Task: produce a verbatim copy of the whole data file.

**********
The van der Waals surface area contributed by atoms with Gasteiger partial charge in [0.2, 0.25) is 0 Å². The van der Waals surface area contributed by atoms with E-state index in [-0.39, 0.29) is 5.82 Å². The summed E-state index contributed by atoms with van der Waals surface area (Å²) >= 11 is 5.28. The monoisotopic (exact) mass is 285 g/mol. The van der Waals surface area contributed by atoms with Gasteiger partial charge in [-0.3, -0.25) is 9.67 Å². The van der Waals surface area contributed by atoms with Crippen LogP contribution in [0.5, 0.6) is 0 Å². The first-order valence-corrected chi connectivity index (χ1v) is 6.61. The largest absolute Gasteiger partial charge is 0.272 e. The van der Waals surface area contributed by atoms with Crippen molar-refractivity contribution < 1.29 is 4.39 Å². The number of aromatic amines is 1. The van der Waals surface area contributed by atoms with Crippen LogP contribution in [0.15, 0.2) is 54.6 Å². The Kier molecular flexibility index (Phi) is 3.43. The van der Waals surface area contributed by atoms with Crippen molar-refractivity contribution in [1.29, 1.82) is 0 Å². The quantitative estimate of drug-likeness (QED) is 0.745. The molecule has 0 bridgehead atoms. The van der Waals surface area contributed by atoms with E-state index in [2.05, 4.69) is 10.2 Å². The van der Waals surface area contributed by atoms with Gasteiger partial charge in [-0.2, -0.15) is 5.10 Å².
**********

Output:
The van der Waals surface area contributed by atoms with Gasteiger partial charge in [0.2, 0.25) is 0 Å². The van der Waals surface area contributed by atoms with E-state index in [-0.39, 0.29) is 5.82 Å². The summed E-state index contributed by atoms with van der Waals surface area (Å²) >= 11 is 5.28. The monoisotopic (exact) mass is 285 g/mol. The van der Waals surface area contributed by atoms with Gasteiger partial charge in [-0.3, -0.25) is 9.67 Å². The van der Waals surface area contributed by atoms with Crippen LogP contribution in [0.5, 0.6) is 0 Å². The first-order valence-corrected chi connectivity index (χ1v) is 6.61. The largest absolute Gasteiger partial charge is 0.272 e. The van der Waals surface area contributed by atoms with Crippen molar-refractivity contribution < 1.29 is 4.39 Å². The number of aromatic amines is 1. The van der Waals surface area contributed by atoms with Crippen LogP contribution in [0.15, 0.2) is 54.6 Å². The Kier molecular flexibility index (Phi) is 3.43. The van der Waals surface area contributed by atoms with Crippen molar-refractivity contribution in [1.29, 1.82) is 0 Å². The quantitative estimate of drug-likeness (QED) is 0.745. The molecule has 0 bridgehead atoms. The van der Waals surface area contributed by atoms with E-state index in [2.05, 4.69) is 10.2 Å². The van der Waals surface area contributed by atoms with Gasteiger partial charge in [-0.2, -0.15) is 5.10 Å².